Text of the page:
Not everyone is free in America | Letters
Here’s what readers are saying in Thursday’s letters to the editor.
A passer-by wears a mask out of concern for the coronavirus, July 7, 2020, while walking past an American flag displayed in a window, in Boston.
A passer-by wears a mask out of concern for the coronavirus, July 7, 2020, while walking past an American flag displayed in a window, in Boston. [ STEVEN SENNE | AP ]
Published July 9, 2020

Why we celebrate July 4

Not everyone is free in America

I am 14 years old and was born in St. Petersburg. My grandparents came to America from India in the 1960s. The killing of George Floyd is like the straw that broke the camel’s back. The presidency of Donald Trump has exposed police brutality, systemic oppression of women, non-whites, the disabled LGBTQ+, and the racism that has been covered up for generations. I’ve learned that many of my peers, even though we cannot vote, support this president and his policies. But there are also so many others who are vocally opposing racism and oppression every day in small ways.

On July 4th, our country celebrated America’s independence from England. We celebrated the freedom of a country that was stolen from the natives here before us. In 1776, women were oppressed, black people were enslaved, and both remain oppressed today. It made me understand that not every person celebrates America’s freedom, because not everyone is free in America. We should remember this and fight every day to stop police brutality, mass incarceration and systemic racism where we see it. We must ensure freedom to every American. Racism is everywhere and this country was built on racist ideas. You cannot choose to ignore that fact anymore.

As a patriot who loves America, I am going to choose to fight to make America more just. You should be excited that many in my generation see the problem clearly and are ready to tackle it. And I will not celebrate the freedom of our country until that freedom is given to all.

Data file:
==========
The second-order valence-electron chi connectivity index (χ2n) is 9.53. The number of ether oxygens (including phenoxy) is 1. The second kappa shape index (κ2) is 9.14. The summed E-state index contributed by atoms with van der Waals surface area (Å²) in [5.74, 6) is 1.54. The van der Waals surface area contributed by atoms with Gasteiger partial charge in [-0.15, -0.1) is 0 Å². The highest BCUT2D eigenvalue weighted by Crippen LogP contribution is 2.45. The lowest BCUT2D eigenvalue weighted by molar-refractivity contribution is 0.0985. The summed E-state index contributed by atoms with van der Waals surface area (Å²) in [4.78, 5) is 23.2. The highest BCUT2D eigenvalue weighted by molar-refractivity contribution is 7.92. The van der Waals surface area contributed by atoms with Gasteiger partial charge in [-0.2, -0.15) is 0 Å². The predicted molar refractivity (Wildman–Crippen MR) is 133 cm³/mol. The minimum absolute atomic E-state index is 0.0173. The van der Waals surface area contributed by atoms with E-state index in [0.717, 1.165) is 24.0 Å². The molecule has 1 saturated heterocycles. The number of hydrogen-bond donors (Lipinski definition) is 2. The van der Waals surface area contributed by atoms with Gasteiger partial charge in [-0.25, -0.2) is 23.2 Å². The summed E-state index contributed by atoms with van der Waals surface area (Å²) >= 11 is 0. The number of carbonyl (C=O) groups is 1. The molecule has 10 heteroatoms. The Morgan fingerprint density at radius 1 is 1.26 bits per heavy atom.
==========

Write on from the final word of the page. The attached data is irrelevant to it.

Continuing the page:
Hema Mangat, St. Petersburg

Alexander Hamilton

Hamilton’s not just a show

The play “Hamilton” is based on the life of Alexander Hamilton, our first Secretary of the Treasury, who sold 80 percent of the first bank of the United States’ shares to investors.

The privatization of the central bank, which was strongly opposed by then Secretary of State Thomas Jefferson and James Madison (future U.S. presidents), has created immense unnecessary interest debt for the people—national debt.

For the sake of humanity, we have to stop “barking up the wrong tree.” Our government is not responsible for our economic woes; however, the Federal Reserve, which controls both our monetary and fiscal policies, is. Banker Mayer Amschel Rothschild once said: “Let me issue and control a nation’s money and I care not who writes the laws.”

Alexander Hamilton’s patriotism should definitely be questioned; he certainly was not a student of history.

James Papastavrou, Oldsmar

Reopening schools

Don’t play politics with coronavirus

Schools need to reopen when public health professionals are satisfied that it is safe to avoid spread of COVID-19. New information suggests airborne spread and additional long term complications to survivors. States that have forced reopening and not heeded health professional recommendations are at the crux of a resurgence of the virus and continued casualties.

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You cannot play politics with this disease. We must learn this lesson. Children will socialize, take masks off, interact as children do. Their risk of infection is high and they will bring that infection home. Of course educators, bus drivers, and other employees will be at risk. Schools should open when it is safe and only when it is safe.

Marc J. Yacht

The writer is the retired director of the Pasco County Health Department.